Early cancer detection is the primary aim in the management of Li Fraumeni Syndrome – early detection is key to successful cancer treatment. Currently the main mechanisms for this early detection are regular surveillance using whole-body MRI (WBMRI), physical checkups and so on. However, access to WBMRI is problematic for many LFS patients, and of course it can only pick up cancers once they reach a certain size – too small and they don’t show up in the scanned images. An alternative mechanism that is being intensely researched is the use of liquid biopsy. The idea here is to pick up cancer-associated chemical signals from blood samples. Not only is this easier and more convenient than having to undergo WBMRI, but there is also the potential to pick up cancers before they are big enough to show up on a scan. That’s the theory, and currently there are two studies on-going in the UK looking at this for LFS – the ICED study at the Royal Marsden and ATLAS in Manchester. A new paper, published in the journal Cancer Discovery, reports on the first results of a liquid biopsy in LFS study from Toronto.
While the idea of liquid biopsy is simple enough, in practice this is a really difficult thing to do – especially in LFS. If you are looking for one type of cancer things are a bit more straightforward, you can look for chemical signals just for that one cancer type. But people with LFS can develop all kinds of cancers – there is not just one possible signal, there are many. There are risks of false positives – picking up non-cancer signals and saying they are cancer, and false negatives – giving someone the all-clear when there is actually a cancer present. The authors try and address these issues by using a combination of three different techniques rather than relying only on one.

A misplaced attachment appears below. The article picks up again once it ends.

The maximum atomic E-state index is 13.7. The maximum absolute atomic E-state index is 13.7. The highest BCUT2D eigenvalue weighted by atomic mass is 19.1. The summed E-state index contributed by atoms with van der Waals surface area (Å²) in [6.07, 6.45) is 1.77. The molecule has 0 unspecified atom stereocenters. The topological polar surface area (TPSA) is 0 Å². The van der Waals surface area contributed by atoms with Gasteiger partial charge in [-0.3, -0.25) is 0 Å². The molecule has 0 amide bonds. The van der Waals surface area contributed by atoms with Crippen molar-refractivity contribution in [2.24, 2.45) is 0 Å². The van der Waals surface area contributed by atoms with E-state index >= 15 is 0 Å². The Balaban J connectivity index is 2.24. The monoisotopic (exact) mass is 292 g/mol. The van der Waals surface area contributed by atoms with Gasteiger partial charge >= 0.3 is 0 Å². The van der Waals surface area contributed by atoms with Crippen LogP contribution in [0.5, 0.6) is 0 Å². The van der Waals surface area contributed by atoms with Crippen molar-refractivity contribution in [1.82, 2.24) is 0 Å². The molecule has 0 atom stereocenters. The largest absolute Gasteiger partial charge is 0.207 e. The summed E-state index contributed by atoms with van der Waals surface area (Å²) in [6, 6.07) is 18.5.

What’s more they compare three groups of people – those with LFS and currently healthy (no cancer), those with LFS and currently with cancer and then people without LFS. They also include a mix of adults and children with LFS rather than just using adult samples. It’s a really thorough approach. And the results are very encouraging.
First, they show that it is possible to actually perform this kind of liquid biopsy for the majority of LFS patients – there were a few cases in children when the researchers were not able to perform the tests from the amount of blood available (they used blood previously collected, so not enough was stored). Showing that such studies are feasible is an import finding in itself – and allows future studies to learn how to maximise the chances of successfully performing these tests. The good news is that the amount of blood needed is consistent with current practice – it doesn’t take pints, just a single standard blood draw is enough.
In terms of proving that liquid biopsies can successfully detect cancer the answers are mixed. The study did identify a cancer signal, later confirmed by imaging, in 26 of 73 cases in people who were cancer-free. However, this has to be balanced by the fact that there were also 22 of 73 where there was a cancer signal that was not confirmed by imaging – most likely false positives, but deeply worrying for those individuals getting that news. For those who want the technical terms – the study “was able to detect cancer-associated signal in carriers prior to diagnosis with conventional screening (positive predictive value = 67.6%, negative predictive value = 96.5%)”. These results are proof of principle that liquid biopsies can be effective in detecting cancer in people with LFS prior to the cancer showing up on scans. It’s an incredibly important result and we owe a huge vote of thanks to the team in Toronto who carried out this study.
Of course, this is only a first set of results and there’s clearly lots more to do. The false positive rate is a major concern – this has to be brought down. Perhaps adding additional tests can help, or else having more LFS samples will allow better differentiation between what is a cancer signal and what isn’t. The data already shows that there are differences between LFS samples and non-LFS samples regardless of whether there’s a cancer present or not. What we can see is that initially it’s likely that liquid biopsies will be added to routine imaging surveillance rather than replace it – a belt and braces approach to maximise the chances of detecting cancers early. However, in the longer term, once the techniques have improved sufficiently, we would want to see liquid biopsies as a regular and routine LFS management tool, with MRI and other imaging used just to confirm findings.
For those who want the full paper, it is available here.